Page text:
The Farewell (2019)
SHOULD I SEE IT?
As of this writing, Lulu Wang’s The Farewell is the best film I have seen in 2019. Absolutely sublime in nearly every way.
Attention Oscar voters - Her name is Awkwafina. The category is Best Performance by an Actress in a Leading Role. Nominate her at a minimum please.
Brilliantly, emotionally presented, The Farewell strikes a chord with anyone watching about how much we take for granted in life, and how fragile it all can truly be.
I have very little negative to say about this. Perhaps, it may not move quickly enough for you?
The film is about 60/40 English to Mandarin, so if subtitles are difficult for you - this may prove to be a challenge.
Honestly people. Expand your horizons. See new stories. Find this movie. It is an incredible film. Shame on you for not taking 90 minutes and watching it.
“Based on an actual lie” is an audacious way to begin a story, but the resilient and powerful The Farewell has a purpose unlike few films to come along in recent memory. In walking us through a Chinese-American woman’s reconciliation with her heritage and family, while evaluating her self-esteem and self-worth, a tragic piece of news serves as the backdrop for writer/director Lulu Wang’s beautiful sophomore feature.
Billi (Awkwafina) is around 30 years old, lives in a small apartment in New York City, and is waiting and hoping for a Guggenheim Fellowship to validate her pursuits as a writer. Wrestling with feelings that she is a bit of a disappointment or perhaps a burden, her parents, Haiyan and Jian (Tzi Ma, Diana Lin), greet her one evening with terrible news: The matriarch of the family, Nai Nai (Zhao Shuzhen), has been diagnosed with Stage IV lung cancer. Additionally, and somewhat alarmingly to Billi, every one in the family has decided not to tell her.
Instead, the family is gathering back in China to attend Billi’s cousin Haohao’s (Han Chen) wedding. The event serves as a convenient cover for everyone to visit Nai Nai, though her parents implore Billi to stay home. The excuse given is that Billi will not be able to mask her emotions around Nai Nai and reveal the secret. Of course, a dig at Billi’s financial situation does not go by unmentioned either.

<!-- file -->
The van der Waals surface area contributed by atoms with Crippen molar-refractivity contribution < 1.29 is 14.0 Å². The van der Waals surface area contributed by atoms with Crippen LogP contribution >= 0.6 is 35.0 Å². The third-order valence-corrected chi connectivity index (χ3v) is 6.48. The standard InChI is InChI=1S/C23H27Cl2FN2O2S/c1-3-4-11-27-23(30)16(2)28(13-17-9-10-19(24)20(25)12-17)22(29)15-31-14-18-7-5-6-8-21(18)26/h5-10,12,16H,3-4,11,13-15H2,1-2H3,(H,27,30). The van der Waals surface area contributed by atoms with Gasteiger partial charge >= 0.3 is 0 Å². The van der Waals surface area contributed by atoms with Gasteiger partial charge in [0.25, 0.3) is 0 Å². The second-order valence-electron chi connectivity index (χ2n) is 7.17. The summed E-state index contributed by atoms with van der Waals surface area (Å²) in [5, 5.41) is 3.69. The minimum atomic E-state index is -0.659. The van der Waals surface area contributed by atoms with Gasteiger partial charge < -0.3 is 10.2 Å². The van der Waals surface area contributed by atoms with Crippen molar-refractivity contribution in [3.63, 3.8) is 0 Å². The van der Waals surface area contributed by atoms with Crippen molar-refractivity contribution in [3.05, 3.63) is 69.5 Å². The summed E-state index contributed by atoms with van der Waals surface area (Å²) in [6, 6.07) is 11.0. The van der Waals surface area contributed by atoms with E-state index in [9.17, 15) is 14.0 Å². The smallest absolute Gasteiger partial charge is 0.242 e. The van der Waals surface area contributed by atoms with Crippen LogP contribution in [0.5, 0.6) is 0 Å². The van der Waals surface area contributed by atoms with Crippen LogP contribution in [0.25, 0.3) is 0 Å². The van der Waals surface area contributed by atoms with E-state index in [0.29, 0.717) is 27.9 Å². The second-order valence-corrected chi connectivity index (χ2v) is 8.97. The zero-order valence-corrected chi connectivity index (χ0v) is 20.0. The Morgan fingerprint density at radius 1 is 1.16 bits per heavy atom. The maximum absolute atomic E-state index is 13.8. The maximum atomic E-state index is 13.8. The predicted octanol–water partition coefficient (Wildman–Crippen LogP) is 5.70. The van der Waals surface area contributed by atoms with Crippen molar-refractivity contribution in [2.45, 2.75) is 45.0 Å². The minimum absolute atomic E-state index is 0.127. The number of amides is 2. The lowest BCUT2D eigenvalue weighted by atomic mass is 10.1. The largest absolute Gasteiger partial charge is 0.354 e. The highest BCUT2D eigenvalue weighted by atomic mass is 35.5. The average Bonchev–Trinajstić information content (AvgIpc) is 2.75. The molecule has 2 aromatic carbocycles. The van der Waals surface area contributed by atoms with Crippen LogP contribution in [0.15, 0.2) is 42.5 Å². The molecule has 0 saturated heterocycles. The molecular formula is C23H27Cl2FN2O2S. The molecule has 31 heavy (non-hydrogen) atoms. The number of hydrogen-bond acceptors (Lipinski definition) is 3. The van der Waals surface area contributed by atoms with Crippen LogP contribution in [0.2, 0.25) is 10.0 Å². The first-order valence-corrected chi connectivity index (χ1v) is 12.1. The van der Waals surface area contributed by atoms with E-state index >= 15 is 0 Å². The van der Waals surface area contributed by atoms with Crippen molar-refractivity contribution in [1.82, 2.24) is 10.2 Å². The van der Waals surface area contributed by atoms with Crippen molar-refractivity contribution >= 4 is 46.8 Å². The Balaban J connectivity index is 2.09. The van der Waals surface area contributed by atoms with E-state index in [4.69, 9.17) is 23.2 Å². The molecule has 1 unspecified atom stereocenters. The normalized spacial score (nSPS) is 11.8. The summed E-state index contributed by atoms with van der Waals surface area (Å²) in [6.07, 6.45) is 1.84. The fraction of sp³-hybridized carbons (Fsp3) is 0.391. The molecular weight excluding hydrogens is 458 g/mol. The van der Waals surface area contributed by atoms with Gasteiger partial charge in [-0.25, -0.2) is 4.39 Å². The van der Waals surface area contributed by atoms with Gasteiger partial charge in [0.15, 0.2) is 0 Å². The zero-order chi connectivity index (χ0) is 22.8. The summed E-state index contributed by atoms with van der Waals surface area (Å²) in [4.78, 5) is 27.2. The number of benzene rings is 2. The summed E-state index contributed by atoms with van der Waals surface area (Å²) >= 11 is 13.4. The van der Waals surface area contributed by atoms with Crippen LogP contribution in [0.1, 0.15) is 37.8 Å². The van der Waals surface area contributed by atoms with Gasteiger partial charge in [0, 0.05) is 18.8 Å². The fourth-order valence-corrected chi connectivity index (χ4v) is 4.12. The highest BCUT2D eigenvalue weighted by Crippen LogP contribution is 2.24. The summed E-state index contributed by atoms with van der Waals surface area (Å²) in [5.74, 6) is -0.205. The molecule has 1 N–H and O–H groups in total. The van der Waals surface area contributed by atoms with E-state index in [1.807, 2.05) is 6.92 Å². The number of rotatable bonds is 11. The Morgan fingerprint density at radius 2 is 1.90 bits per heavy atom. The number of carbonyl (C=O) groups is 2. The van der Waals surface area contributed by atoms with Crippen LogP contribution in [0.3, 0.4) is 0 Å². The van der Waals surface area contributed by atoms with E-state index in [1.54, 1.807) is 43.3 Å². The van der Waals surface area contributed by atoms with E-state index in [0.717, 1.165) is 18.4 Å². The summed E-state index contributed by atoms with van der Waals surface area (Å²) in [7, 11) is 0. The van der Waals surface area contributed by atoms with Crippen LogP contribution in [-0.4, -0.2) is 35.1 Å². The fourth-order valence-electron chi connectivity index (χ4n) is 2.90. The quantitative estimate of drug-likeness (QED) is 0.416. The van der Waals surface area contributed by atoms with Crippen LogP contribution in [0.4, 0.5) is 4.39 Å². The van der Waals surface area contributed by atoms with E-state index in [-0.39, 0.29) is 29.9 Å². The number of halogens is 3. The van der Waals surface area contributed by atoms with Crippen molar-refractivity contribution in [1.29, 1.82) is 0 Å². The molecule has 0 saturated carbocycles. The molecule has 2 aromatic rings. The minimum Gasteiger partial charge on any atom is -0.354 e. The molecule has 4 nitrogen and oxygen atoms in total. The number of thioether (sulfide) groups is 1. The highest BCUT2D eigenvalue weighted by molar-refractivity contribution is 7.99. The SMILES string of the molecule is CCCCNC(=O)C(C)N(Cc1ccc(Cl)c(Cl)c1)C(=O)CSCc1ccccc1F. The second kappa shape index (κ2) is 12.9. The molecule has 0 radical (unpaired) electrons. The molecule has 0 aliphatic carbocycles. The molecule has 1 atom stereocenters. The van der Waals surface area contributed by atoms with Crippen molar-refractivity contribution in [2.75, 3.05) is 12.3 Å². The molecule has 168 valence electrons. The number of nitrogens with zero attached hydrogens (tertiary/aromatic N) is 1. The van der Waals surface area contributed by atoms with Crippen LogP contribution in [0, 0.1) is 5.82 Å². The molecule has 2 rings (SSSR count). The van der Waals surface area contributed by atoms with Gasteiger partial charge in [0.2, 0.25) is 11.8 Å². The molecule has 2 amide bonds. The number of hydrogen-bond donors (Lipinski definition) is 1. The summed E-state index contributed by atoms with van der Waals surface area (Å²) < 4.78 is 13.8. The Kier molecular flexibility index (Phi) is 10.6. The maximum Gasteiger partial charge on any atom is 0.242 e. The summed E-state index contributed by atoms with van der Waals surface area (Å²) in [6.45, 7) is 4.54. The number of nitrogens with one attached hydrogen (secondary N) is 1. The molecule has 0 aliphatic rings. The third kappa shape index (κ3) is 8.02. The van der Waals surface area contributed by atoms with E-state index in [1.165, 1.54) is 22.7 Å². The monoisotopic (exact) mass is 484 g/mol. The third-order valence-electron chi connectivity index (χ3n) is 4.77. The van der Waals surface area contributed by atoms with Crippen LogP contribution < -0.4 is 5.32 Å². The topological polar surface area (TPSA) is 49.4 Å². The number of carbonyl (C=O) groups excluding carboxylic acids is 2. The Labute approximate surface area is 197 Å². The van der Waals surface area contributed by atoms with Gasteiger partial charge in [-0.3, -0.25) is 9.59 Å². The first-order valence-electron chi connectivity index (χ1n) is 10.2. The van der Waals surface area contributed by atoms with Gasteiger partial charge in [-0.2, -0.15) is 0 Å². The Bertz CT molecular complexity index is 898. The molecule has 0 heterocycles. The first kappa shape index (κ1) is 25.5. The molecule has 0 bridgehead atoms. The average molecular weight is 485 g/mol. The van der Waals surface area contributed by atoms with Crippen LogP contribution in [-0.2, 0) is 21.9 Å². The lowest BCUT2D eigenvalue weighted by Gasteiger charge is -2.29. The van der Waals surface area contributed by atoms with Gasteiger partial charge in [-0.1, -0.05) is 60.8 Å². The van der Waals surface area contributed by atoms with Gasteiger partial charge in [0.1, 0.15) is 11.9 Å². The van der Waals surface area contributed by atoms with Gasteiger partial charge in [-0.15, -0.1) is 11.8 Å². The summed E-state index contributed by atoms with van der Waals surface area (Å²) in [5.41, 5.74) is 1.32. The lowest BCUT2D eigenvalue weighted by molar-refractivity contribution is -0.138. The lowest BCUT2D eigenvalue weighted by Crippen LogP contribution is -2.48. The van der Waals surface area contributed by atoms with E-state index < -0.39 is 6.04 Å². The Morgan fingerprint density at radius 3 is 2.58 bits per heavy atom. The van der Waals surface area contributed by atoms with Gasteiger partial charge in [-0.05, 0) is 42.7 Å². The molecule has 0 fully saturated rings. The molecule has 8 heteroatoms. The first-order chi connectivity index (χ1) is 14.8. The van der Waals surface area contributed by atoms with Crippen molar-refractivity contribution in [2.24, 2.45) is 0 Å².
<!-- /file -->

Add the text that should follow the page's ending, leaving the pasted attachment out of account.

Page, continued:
Based on a true story, The Farewell is very upfront with the reality of the lie being told. Naturally, Billi ends up in China, at the frustration of her parents, but to the delight of Nai Nai. Wang’s film glides along each moment - softly, quietly building its foundations and emotions step-by-step and brick-by-brick. The importance of family is never in question, and Nai Nai is tickled to have nearly everyone there for Haohao’s big event.
As Billi is internally conflicted over perpetuating a lie, and increasingly frustrated over the family’s inflexibility on confronting the reality of their news, she has her own truths she is keeping hidden. In fact, secrets exist across the spectrum in The Farewell and as Wang’s film adds more and more density to its domestic framework, the inability to communicate emerges as a barrier helping Billi’s family be whole and complete.
A film like The Farewell could easily serve up platitudes, life lessons, and a sermonizing on how family is everything and the bonds we make with them are the strongest bonds we will ever have, and so on and so on. Wang recognizes that and pivots around every potential trap door her premise encounters, smartly and astutely takes her film to another level by simply showing us truth.
Family relationships can be the most challenging connections we make, and that is okay. Instead of glossing over this fact, Billi confronts her mother in a painfully honest and vulnerable reveal about why coming back to China and seeing Nai Nai is so important to her. Awkwafina’s presence in that scene is a stunning moment, not only by showcasing her immense acting prowess for arguably the first time ever, but by also speaking to everyone in the audience who has ever wished for one more day or just a little more time with a loved one who is no longer with us.
Bittersweet might be an accurate description for the film, but there are moments which simply steal your heart. And the performances are stellar. Shuzhen’s performance, credited as her film debut through IMDb, is a revelation. Her natural presence on screen and galvanizing smile and embracing wit is as genuine a performance as you will see this year. Ma and Lin are wonderful together, and other supporting characters slot in perfectly, presenting a mosaic of a family dynamic anyone can relate to.
It is Awkwafina however who steals the film. In her first leading performance, she is fearless in how she approaches Billi. Quickly pigeonholed as comic relief in Ocean’s Eight and Crazy Rich Asians from 2018, and her stand-up comedy and YouTube days, her dramatic instincts and guarded demeanor fit the film perfectly. Her reactions, curiosities, and tiptoeing through timidity and confidence speaks volumes for a character trying to find her voice within a family dynamic she feels has marginalized her for potentially not meeting expectations.
By the end, Wang creates a place we never want to leave. We feel comfortable with Billi’s family because we can share in their experiences. Wang never sacrifices the identity of her characters for the greater good of a crowd-pleasing story. Her emotions are earned, properly achieved, and she loves these characters, this world, and this story.
After all, as a 2016 episode of NPR podcast “This American Life” reveals, Lulu Wang lived this. The Farewell is her story. And now it’s our story, and easily one of the best films of 2019.
CAST & CREW
Starring: Awkwafina, Tzi Ma, Diana Lin, Zhao Shuhzen, Han Chen, Aoi Mizuhara, Hong Lu, Yongbo JIang, Gil Perez-Abraham, Ines Laimins.
Director: Lulu Wang
Written by: Lulu Wang
Release Date: July 12, 2019